Latest News

Sharks and Rays of Moreton Bay

Sharks and Rays of Moreton Bay

The waters off the Gold Coast are alive with some of Australia’s most diverse and abundant marine species. While so many of us may shiver in fear at the thought of our finned counterparts – sharks and rays – dominating their marine environment, there is no argument against their importance in the marine ecosystem.

Research Fellow at the University of Queensland, and Project Manta scientist, Dr Christine Dudgeon, says that what you are doing in the water can determine which types of sharks and rays you are likely to see off our coast. “For diving, you are likely to see manta rays, eagle rays, leopard sharks, and wobbegong sharks and cowtail rays. For fishing, you are likely to catch smaller whaler shark species, including smaller bull sharks, as well as some rays like the shovelnose ray and wedgefish. Spearfishers are probably more likely to see bull sharks and tiger sharks, as well as other larger whaler species.”


Dr Dudgeon believes that one of the most common misrepresentations of sharks is that they are indiscriminate killers. “Most [shark] species target specific food sources. Humans may be bitten on very rare occasions, but there is no evidence to suggest that we form part of the diet of any shark species, and shark bites are still extremely rare.”

Despite the misconceptions about sharks, they play an important role as apex predators in their ocean environment. Dr Dudgeon likens them to a vacuum cleaner. “They help to maintain a healthy ecosystem by predating on sick and old animals, cleaning up carcasses such as whales. People tend to think sharks and rays just eat anything, which is not usually the case. Most species are quite specific about what they eat, which also means that if you remove a species from a region, the other animals do not just take over their place.”


Sharks and rays are facing threats and may even have a complete population collapse around the world from commercial and recreational overfishing.

“Many sharks and rays have very low fecundity and are late to mature, [which means] they have low rebound potential. If you catch more than they can produce, the population will decline,” Dr Dudgeon explains. “The balance is targeting the correct species and having science-based stock assessments and fisheries management so that the populations can replenish themselves.”

Overfishing is not the only immediate threat facing sharks and rays. The shark control program in Australia presents serious threat to shark and marine life population. The original purpose of the shark control program on the Gold Coast was to catch and remove large sharks of the targeted species: tiger sharks, bull sharks and great whites. Their contentious purpose and reputation have created a divide between Gold Coasters, with many residents having to report deaths and entanglements of many other species including dolphins, turtles and whales. Further, non-target small shark species are also caught in the nets — a tragedy unto itself and a problem for scientists and researchers. “Mostly the public hears about humpback whales being caught in nets, but the biggest casualties are non-target shark species such as spinner sharks,” Dr Dudgeon states.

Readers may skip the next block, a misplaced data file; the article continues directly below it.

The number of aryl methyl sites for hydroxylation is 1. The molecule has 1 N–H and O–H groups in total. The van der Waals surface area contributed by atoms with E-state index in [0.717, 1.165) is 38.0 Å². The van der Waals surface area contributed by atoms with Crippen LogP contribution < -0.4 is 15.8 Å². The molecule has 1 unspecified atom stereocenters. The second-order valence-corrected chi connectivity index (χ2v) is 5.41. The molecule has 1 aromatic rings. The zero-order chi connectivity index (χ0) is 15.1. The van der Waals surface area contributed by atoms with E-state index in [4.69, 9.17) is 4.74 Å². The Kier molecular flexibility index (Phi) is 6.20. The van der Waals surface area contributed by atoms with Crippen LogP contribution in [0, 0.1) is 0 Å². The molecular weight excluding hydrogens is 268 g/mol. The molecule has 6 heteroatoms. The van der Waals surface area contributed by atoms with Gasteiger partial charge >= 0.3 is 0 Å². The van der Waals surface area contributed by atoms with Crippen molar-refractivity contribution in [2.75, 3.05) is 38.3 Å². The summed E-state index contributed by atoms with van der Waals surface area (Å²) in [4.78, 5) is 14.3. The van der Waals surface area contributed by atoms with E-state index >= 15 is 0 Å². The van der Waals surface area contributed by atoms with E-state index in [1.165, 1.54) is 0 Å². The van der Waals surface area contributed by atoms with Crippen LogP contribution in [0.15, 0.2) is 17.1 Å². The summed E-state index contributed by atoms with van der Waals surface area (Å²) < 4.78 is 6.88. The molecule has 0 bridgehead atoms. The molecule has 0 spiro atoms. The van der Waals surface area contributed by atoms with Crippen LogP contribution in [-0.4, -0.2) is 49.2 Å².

“Project Manta is a multidisciplinary research project that investigates manta rays around Australian waters,” says Dr Dudgeon. It is best known publicly for its citizen science program, in which divers are encouraged to send their photographs of manta rays for identification purposes. “That information is then used to help us understand their movements, population numbers and general biology,” she continues.

Despite their reputation, sharks and rays are among the most important animals in our region, keeping their marine ecosystem in check. Instead of fearing the unknown, education and understanding about those who live below the surface of the waters can help all beachgoers in making decisions around their water-based activities.

Dr Christine Dudgeon specialises in shark and ray research, focusing on the various aspects of their biology and ecology for scientific knowledge and applied management. Dr Dudgeon gave a talk about the sharks and rays of Moreton Bay at the Broadbeach Library in July 2019, addressing a full room and speaking about the unique traits of sharks and rays, and answering some questions about how they are received by Gold Coasters.

If you want to know more about sharks and rays of Moreton Bay, contact Dr Dudgeon at c.dudgeon@, or visit “Project Manta” on Facebook.

By Kimberley Bernard

Published in the April – July 2020 print edition.